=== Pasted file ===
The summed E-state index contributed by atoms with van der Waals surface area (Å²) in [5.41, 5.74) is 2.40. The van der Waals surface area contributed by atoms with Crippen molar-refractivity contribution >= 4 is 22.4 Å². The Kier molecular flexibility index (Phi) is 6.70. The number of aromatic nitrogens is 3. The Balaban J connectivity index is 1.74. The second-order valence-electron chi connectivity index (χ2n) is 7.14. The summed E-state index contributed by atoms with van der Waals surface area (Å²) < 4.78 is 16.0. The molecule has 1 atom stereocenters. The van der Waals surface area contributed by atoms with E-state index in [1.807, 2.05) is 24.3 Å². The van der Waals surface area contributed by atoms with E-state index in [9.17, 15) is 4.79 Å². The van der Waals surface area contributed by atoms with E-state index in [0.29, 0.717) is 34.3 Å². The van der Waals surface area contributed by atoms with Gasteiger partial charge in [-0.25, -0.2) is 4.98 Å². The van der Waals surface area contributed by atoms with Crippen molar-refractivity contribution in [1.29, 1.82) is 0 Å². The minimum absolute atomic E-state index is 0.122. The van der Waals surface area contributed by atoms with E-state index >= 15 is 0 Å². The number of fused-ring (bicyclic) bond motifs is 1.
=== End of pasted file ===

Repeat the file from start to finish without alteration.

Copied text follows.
The summed E-state index contributed by atoms with van der Waals surface area (Å²) in [5.41, 5.74) is 2.40. The van der Waals surface area contributed by atoms with Crippen molar-refractivity contribution >= 4 is 22.4 Å². The Kier molecular flexibility index (Phi) is 6.70. The number of aromatic nitrogens is 3. The Balaban J connectivity index is 1.74. The second-order valence-electron chi connectivity index (χ2n) is 7.14. The summed E-state index contributed by atoms with van der Waals surface area (Å²) < 4.78 is 16.0. The molecule has 1 atom stereocenters. The van der Waals surface area contributed by atoms with E-state index in [1.807, 2.05) is 24.3 Å². The van der Waals surface area contributed by atoms with E-state index in [9.17, 15) is 4.79 Å². The van der Waals surface area contributed by atoms with E-state index in [0.29, 0.717) is 34.3 Å². The van der Waals surface area contributed by atoms with Gasteiger partial charge in [-0.25, -0.2) is 4.98 Å². The van der Waals surface area contributed by atoms with Crippen molar-refractivity contribution in [1.29, 1.82) is 0 Å². The minimum absolute atomic E-state index is 0.122. The van der Waals surface area contributed by atoms with E-state index >= 15 is 0 Å². The number of fused-ring (bicyclic) bond motifs is 1.